During the morning of the blizzard in mid-March, the temperature was close to 30 degrees. I looked out into the fog and mist towards my full to overflowing ponds and wondered where the excess would go. Well, technically I do know: eventually to the Genesee, Lake Ontario, St. Lawrence and the North Atlantic! Quite the journey for those rain drops.
Which brings to mind the rain garden. Also the recent occurrence of the 100-year flood every decade or so. There are many reasons for floods: too much rain in a short time, sudden melt of a heavy snow pack, too many roads, parking lots and roof tops. The first two are mostly beyond our control but we could engineer our way out of the latter. Even we as individual gardeners can do a little something. Make a rain garden or a green roof. The first is easy, the second a major undertaking!
Most homes in suburbia or villages of 1000 square feet sit on a lot 50' x 100' - or 5000 square feet - where 20 percent of the rain runs off your roof and goes where? To the street, sewer, neighbor's yard or to a low spot in your yard to make a temporary pond.
Here is how a rain garden helps. Planted with proper plants near the down spout or in the depression, rain gardens will absorb much of the excess water. Some plants love damp or even wet feet. Why not put them to work?
Here are some plants which will thrive in such a setting. My plan is for a 10' x 6' rain garden. In a dry spell, remove the sod and add 2" of soil or sand and dig or till in 6" deep. Plants in a rain garden should range in height and season of bloom for aesthetics. Some plants are free for the digging in local ditches or fields (yours or a friend's). Here is what I would plant.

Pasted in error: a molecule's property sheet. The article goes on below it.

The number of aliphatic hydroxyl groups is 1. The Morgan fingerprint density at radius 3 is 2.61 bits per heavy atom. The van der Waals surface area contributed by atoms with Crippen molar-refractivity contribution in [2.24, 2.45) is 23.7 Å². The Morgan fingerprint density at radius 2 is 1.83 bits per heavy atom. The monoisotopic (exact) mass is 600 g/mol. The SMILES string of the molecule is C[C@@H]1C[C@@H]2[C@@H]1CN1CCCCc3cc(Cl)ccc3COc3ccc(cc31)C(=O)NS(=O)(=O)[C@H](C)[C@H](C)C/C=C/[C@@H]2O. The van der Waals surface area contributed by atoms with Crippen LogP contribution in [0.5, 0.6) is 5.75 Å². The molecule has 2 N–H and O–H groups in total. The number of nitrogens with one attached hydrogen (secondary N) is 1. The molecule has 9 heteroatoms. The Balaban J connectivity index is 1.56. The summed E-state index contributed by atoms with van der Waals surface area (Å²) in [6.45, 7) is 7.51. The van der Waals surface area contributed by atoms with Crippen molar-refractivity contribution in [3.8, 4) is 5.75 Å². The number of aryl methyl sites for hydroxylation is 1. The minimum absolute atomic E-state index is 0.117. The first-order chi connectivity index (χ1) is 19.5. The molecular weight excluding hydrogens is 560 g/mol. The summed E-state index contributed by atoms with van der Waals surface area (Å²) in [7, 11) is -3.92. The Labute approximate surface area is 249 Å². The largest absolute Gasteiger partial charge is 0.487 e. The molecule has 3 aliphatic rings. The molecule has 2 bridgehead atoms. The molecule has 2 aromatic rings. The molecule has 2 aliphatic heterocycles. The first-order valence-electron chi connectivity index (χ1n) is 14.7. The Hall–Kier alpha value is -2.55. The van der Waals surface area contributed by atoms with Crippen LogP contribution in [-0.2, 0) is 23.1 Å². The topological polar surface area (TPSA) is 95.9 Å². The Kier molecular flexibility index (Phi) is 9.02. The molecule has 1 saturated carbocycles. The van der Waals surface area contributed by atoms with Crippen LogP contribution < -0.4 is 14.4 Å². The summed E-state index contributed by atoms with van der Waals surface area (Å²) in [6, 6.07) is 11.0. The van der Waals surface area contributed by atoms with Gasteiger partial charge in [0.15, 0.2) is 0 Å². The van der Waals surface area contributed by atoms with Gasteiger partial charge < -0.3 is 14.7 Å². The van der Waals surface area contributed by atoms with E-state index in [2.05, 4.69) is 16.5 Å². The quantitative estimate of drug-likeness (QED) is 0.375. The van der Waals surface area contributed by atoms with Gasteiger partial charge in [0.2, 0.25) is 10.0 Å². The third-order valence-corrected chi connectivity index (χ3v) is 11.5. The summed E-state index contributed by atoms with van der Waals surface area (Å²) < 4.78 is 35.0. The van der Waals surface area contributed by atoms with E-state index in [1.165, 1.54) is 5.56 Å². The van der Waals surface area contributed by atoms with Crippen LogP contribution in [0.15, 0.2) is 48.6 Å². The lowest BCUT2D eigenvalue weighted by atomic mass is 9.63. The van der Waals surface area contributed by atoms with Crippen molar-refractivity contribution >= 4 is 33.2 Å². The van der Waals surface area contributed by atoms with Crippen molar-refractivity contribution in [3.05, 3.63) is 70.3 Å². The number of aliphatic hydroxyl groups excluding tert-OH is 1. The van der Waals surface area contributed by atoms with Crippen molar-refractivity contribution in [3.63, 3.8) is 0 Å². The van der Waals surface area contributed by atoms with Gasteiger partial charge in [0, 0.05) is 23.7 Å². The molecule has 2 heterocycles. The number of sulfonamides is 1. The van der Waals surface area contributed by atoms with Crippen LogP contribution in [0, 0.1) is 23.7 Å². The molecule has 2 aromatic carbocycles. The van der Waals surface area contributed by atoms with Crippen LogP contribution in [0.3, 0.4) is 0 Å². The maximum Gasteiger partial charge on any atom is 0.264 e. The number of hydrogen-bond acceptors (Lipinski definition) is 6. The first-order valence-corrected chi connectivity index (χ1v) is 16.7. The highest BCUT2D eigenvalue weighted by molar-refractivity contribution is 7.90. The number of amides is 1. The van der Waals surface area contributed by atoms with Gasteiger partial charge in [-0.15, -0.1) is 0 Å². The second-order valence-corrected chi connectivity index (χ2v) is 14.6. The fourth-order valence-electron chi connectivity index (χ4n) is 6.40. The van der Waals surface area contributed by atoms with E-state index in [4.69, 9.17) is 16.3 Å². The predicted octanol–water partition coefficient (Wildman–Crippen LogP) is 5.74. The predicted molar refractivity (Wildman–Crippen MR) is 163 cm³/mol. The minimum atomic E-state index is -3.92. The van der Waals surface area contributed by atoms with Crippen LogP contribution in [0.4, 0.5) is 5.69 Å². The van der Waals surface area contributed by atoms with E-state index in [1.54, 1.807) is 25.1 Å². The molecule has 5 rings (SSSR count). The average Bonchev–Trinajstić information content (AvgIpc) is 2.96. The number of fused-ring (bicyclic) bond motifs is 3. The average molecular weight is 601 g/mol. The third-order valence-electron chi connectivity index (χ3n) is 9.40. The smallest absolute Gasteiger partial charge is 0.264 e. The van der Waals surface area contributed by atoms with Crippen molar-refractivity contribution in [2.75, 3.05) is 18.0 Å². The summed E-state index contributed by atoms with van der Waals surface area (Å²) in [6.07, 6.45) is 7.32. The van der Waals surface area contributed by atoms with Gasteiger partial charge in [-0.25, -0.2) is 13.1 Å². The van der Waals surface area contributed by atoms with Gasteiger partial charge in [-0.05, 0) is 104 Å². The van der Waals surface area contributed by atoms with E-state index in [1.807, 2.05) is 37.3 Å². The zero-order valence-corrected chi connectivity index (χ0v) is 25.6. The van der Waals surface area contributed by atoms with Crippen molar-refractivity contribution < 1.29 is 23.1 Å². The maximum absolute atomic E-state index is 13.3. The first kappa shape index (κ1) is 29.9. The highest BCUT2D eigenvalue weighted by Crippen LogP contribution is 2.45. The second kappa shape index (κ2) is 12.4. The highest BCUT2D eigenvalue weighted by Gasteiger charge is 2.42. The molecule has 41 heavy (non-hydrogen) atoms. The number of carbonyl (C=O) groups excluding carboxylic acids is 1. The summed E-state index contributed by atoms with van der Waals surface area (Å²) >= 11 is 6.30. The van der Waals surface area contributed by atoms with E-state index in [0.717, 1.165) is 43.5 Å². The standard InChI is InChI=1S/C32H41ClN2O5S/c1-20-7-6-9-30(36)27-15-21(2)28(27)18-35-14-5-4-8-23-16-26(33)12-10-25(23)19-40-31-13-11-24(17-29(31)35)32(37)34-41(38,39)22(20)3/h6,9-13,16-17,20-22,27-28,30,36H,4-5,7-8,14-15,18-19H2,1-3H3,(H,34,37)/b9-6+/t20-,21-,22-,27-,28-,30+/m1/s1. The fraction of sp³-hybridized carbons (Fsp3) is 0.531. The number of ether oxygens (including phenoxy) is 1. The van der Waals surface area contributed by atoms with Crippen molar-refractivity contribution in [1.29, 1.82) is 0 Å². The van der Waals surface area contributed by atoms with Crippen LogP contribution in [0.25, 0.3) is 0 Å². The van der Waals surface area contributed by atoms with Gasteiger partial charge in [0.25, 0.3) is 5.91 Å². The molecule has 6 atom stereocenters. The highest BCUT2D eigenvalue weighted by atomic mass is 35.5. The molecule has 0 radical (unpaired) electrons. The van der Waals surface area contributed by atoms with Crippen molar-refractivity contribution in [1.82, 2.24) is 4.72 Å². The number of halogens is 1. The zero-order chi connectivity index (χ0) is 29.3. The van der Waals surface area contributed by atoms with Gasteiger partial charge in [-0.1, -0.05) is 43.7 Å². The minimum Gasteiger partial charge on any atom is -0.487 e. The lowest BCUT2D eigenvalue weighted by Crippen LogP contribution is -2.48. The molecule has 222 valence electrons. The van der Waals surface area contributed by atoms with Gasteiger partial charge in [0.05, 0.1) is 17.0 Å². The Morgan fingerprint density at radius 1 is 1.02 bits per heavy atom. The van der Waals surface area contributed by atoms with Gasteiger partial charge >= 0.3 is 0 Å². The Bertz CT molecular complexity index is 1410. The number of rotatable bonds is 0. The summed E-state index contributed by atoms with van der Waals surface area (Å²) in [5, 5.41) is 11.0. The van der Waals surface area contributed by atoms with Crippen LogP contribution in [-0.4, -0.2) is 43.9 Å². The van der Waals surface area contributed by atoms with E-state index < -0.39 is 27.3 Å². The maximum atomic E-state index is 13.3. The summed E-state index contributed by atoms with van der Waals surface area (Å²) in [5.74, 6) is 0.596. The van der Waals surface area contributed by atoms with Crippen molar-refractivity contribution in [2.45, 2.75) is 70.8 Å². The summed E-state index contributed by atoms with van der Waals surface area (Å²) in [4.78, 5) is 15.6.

Some are native, others are local and some you may even have to order from a supplier.
Joe Pye Weed grows to 4' in wet places, rosy pink in August to September,
New England Aster grows 3', purple in September to October,
Mallow grows 18", pink, white in June to July,
Maiden Hair Fern, 12-18"
Wild Ginger, 4-6"
Blue Flagg Iris grows 30", lavender in June,
Blazing Star Liastra grows 2' to 3' is rosy purple in July and August,
Monarda grows 2' to 3' is lavendar-purple in July and August,
Other options include: Columbine, Cut-leaf Coneflower, Great Lobelia, Cardinal Flower, White Turtlehead, Beardtongue, Jack-in-the-pulpit, Virginia bluebells, bloodroot and Jacobs ladder.
This is just a few plants that can be used in a rain garden. Remember, even in a rain garden, some plants like the sun and some plants want only shade, so plant according to your sites features. Go online and check out Rain Garden Alliance at raingardenalliance.org/planting/plantlist for a list of other plants, trees and shrubs, confirm they will grow in our colder northern zones of 4 and 5. If you want a site that provides plans that are already laid out and the plants chosen for you, try this extension website, jade.coe.edu/~mstclair/RainGarden/rain-garden-plant-layouts-3.pdf. Put Mother Nature to work soaking up all that extra water and reduce the amount of runoff in our streams and lakes!
M.L. Wells is a master
gardener for Cornell University Cooperative Extension